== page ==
School of Medicine

Doctoral training program expands mental health services

This fall, Washington University in St. Louis will launch a new mental health doctoral training program that will expand clinical mental health services on campus while cultivating a new generation of expert psychologists. 

Designed to attract the nation’s top psychology doctoral students, the program will train a cohort of four residents annually and will be accredited through the American Psychological Association and Association of Psychology Postdoctoral and Internship Centers. Kirk Dougher, associate vice chancellor for health and well-being, compared the program to a medical residency and said the residents will complete rotations in areas such as anxiety and depression, eating disorders, group interventions and sports psychology. 

“The doctoral training program will bring an incredible infusion of energy and insight year after year to Counseling and Psychological Services,” Dougher said. “These residents have excelled in their academic programs. In addition to their professional skills, they share the same lived experiences as many of our students.”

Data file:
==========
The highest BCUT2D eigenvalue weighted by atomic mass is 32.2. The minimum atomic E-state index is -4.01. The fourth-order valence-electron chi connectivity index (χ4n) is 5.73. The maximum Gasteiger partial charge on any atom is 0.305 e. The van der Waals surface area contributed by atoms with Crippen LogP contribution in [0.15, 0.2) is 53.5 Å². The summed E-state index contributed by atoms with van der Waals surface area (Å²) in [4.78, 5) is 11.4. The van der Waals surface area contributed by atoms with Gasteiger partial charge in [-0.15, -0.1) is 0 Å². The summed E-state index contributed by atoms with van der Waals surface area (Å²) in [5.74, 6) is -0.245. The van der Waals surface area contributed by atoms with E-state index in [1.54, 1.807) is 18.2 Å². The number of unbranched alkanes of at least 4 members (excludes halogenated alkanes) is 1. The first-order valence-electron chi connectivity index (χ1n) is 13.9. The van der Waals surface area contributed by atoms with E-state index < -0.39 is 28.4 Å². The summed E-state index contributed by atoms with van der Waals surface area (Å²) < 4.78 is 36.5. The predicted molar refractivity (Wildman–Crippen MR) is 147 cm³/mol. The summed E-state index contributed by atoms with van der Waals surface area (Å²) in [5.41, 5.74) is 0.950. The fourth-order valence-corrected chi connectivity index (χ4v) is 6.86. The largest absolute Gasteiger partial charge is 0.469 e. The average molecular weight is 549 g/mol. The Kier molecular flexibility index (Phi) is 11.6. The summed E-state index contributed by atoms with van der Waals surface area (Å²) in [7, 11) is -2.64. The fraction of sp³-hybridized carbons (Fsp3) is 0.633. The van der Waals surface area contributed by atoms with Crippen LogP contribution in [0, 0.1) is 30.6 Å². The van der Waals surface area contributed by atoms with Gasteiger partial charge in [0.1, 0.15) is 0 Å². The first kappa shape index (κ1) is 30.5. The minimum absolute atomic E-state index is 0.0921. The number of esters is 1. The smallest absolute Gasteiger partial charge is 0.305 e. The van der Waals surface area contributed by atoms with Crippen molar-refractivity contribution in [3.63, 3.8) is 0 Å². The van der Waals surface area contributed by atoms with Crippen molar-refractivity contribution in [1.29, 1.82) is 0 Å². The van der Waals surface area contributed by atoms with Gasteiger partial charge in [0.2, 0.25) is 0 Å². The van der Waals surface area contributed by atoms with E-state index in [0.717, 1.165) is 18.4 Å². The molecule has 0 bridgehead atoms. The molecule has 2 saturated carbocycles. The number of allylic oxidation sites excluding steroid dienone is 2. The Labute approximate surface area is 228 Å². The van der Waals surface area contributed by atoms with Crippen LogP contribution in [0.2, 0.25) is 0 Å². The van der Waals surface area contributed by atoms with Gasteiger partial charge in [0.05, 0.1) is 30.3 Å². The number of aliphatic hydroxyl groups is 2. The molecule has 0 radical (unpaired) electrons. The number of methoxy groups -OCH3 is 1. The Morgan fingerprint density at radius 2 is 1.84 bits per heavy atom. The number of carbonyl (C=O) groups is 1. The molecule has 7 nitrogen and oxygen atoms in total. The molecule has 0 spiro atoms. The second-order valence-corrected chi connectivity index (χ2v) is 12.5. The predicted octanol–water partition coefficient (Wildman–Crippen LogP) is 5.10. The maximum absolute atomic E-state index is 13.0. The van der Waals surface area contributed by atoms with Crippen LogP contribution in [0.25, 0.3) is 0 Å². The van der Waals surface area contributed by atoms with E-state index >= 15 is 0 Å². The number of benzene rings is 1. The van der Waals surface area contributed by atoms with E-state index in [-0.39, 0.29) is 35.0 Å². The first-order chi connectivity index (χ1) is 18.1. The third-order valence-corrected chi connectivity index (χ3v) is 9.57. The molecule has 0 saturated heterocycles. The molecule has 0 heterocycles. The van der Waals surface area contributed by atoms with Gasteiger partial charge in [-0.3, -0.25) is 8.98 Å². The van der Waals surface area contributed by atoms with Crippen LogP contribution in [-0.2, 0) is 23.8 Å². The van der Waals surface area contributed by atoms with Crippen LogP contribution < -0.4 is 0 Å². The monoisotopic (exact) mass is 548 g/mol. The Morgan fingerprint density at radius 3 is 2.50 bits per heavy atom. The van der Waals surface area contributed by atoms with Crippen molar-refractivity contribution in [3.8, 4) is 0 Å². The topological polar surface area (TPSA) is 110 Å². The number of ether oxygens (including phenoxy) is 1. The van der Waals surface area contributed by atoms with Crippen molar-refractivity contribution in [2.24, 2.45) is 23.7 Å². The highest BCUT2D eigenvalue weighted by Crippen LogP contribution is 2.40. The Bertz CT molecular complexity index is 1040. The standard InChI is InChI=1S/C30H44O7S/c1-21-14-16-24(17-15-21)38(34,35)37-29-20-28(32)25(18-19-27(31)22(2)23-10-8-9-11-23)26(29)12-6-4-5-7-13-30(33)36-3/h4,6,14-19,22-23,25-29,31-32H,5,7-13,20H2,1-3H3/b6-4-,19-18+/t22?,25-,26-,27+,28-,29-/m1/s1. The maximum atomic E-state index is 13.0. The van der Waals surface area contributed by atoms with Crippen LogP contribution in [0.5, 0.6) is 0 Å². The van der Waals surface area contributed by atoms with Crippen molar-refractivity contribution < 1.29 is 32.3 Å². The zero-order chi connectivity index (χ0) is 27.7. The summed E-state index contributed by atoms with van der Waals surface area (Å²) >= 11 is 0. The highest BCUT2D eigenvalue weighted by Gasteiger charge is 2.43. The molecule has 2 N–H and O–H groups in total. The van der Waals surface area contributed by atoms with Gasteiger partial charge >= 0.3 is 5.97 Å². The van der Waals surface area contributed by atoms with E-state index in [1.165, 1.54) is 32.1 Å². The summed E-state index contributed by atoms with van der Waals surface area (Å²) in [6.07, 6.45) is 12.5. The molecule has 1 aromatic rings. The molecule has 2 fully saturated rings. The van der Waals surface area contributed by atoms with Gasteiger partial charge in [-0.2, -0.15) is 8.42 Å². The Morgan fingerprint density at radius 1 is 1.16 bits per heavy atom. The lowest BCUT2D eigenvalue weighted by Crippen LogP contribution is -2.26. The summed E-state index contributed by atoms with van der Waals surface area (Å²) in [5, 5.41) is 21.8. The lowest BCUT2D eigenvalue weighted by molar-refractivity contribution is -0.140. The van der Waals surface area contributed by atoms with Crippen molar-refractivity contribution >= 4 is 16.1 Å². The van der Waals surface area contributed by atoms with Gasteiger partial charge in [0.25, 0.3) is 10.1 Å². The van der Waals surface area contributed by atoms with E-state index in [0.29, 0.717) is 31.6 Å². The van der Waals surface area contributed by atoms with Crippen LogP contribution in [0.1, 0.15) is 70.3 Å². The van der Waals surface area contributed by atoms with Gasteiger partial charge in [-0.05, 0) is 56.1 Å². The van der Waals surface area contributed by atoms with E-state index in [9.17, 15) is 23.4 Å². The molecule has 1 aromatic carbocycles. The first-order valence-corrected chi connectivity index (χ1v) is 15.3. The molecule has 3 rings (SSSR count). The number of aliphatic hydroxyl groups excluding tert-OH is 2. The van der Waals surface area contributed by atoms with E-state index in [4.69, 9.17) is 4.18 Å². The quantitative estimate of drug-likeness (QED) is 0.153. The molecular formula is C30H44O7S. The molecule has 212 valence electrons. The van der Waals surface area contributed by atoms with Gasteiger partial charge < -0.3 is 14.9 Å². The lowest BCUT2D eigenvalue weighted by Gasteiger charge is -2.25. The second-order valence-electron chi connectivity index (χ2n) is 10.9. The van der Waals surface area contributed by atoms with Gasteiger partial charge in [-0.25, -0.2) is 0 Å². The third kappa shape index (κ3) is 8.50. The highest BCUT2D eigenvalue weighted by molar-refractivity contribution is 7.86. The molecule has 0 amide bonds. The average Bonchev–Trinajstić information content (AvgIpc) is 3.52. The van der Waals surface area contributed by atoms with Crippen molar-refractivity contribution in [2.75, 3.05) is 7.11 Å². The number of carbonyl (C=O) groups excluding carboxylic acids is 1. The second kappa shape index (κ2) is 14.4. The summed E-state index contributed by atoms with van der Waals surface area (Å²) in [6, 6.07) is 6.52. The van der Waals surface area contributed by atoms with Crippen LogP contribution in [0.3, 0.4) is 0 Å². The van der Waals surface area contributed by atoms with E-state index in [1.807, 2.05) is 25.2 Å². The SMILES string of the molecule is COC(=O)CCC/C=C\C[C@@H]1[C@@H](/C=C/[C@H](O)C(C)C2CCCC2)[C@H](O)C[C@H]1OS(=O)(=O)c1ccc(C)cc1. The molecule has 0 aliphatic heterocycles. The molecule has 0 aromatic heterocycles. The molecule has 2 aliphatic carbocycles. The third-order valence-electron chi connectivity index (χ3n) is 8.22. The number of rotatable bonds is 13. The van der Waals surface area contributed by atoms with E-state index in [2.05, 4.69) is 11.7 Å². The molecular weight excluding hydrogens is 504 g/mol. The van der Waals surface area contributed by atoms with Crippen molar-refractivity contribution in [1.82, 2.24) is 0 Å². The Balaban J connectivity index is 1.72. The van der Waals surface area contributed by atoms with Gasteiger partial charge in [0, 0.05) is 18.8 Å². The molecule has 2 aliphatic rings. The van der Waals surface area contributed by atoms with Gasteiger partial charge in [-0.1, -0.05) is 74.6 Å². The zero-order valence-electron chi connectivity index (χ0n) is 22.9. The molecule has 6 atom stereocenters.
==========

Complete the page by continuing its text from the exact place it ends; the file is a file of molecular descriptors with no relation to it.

The Department of Athletics will have a dedicated resident throughout the academic year to support varsity athletes. While many top Division I programs employ psychologists, the practice is less common among Division III institutions such as WashU. 

“Athletes have a whole array of different challenges than their peers, ranging from the pressures of the season to a potentially career-ending injury,” Dougher said. “We want to make sure that we’re meeting their needs in a way that is functional.”

Beyond the immediate benefit to students, the program will develop a pool of talented candidates for future job openings. Currently, Counseling and Psychological Services, formerly Mental Health Services, employs the equivalent of 16 full-time mental health providers. 

“It is a constant challenge to find staff. We want to train psychologists in our system and show them all that WashU has to offer in hopes that some of them will stick around,” Dougher said. 

San Francisco Bay Area residents John and Carol Hamilton recently pledged $3 million to establish an endowment to support the residency program. They are parents of three children who have attended WashU. Their gift supports the university’s efforts to provide a best-in-class student experience as part of Make Way: Our Student Initiative.

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